Now that I think about it, I probably wouldn’t even be writing for this magazine if I hadn’t signed up for Volunteer Day at work. I met our publisher, Brian Foster, when we were assigned to work at an adoption event at Petco with Pet Helpers’ newest litter of puppies. That wasn’t the only thing that made it a memorable day - I also had my first experience with discrimination against pitbulltype dogs. A man came up to our table and started saying horrible things about the puppies and the breed in general. I didn’t even know that was a ‘thing’ until that day. Ever since then, I have been advocating for pitbull-type dogs, making sure I tell anyone who will listen how loving, kind, sweet, gassy and snuggly they are. I have now been in Charleston for sixteen years and almost everything that I cherish most in my life today - my amazing friends, dogs I’ve fostered and adopted, memories of all the fun events I’ve been a part of - I have because of overcoming my fears and forcing myself to go to a volunteer orientation at a local animal shelter. I am confident that it could bring many wonderful things into your life, too. If you would like to learn more about how to get involved with animal rescue - volunteering, fostering, donating, and more - goto lowcountrydog.com/thinkoutsidetheshelter and find an organization that is just right for you. ■ photo by Jeanne Taylor Photography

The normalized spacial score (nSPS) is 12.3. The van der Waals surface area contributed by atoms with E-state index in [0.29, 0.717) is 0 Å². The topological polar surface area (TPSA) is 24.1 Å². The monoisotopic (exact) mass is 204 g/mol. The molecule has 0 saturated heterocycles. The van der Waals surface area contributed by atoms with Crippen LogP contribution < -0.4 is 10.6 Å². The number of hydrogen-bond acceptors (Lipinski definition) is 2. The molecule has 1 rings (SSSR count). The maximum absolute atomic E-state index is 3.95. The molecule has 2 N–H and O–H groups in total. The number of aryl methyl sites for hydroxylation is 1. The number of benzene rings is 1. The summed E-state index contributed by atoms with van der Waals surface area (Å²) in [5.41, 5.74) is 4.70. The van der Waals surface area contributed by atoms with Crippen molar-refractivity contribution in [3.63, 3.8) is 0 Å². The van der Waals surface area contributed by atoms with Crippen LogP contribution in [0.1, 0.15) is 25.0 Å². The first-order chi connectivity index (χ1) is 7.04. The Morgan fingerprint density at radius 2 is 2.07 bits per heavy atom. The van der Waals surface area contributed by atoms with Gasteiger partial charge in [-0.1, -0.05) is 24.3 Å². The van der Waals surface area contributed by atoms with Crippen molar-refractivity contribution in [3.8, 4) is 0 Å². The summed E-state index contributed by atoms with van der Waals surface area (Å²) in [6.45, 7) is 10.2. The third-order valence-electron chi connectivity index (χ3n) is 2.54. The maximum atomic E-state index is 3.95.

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www.lowcountrydog.com

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T H A N K

Y O U

T O

O U R

R E S C U E

S P O N S O R S

Keep Your Puppies Warm! NATURAL GAS & PROPANE INSTALLS

DAYCARE

BOARDING

GROOMING

1090 Jack Primus Road (Just off Clements Ferry)

843.556.8086 Proud Parents of Eunoia Rescue

Vintage Antique Edwardian Art Deco Victorian Jewelry

Lucee's Treasure Chest

10% of sales donated to local spay & neuter efforts

etsy.com/shop/LuceesTreasureChest


D E C E M B E R

2 0 2 0

Over 35 Years Experience in the Pet Industry.

One stop shop for food, treats, supplements, grooming, and self serve dog wash Certified in pet allergy and nutrition. Corn and wheat free store. Locally Owned

440 Old Trolley Road, Ste A Summerville, SC 29485 843-871-7977

www.lowcountrydog.com

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GO GREEN | ADOPT A RECYCLED DOG

PET HELPERS

HALLIE HILL

THESE ADOPTABLE DOGS ARE SPONSORED BY:

CAROLINA COONHOUND


D E C E M B E R

2 0 2 0

BERKELEY ANIMAL SHELTER

LIBBY AND MACE’S PLACE

SOUTHERN PAWS

THESE ADOPTABLE DOGS ARE SPONSORED BY:

www.lowcountrydog.com

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GO GREEN | ADOPT A RECYCLED DOG

BULLIES TO THE RESCUE

EUNOIA RESCUE

THESE ADOPTABLE DOGS ARE SPONSORED BY: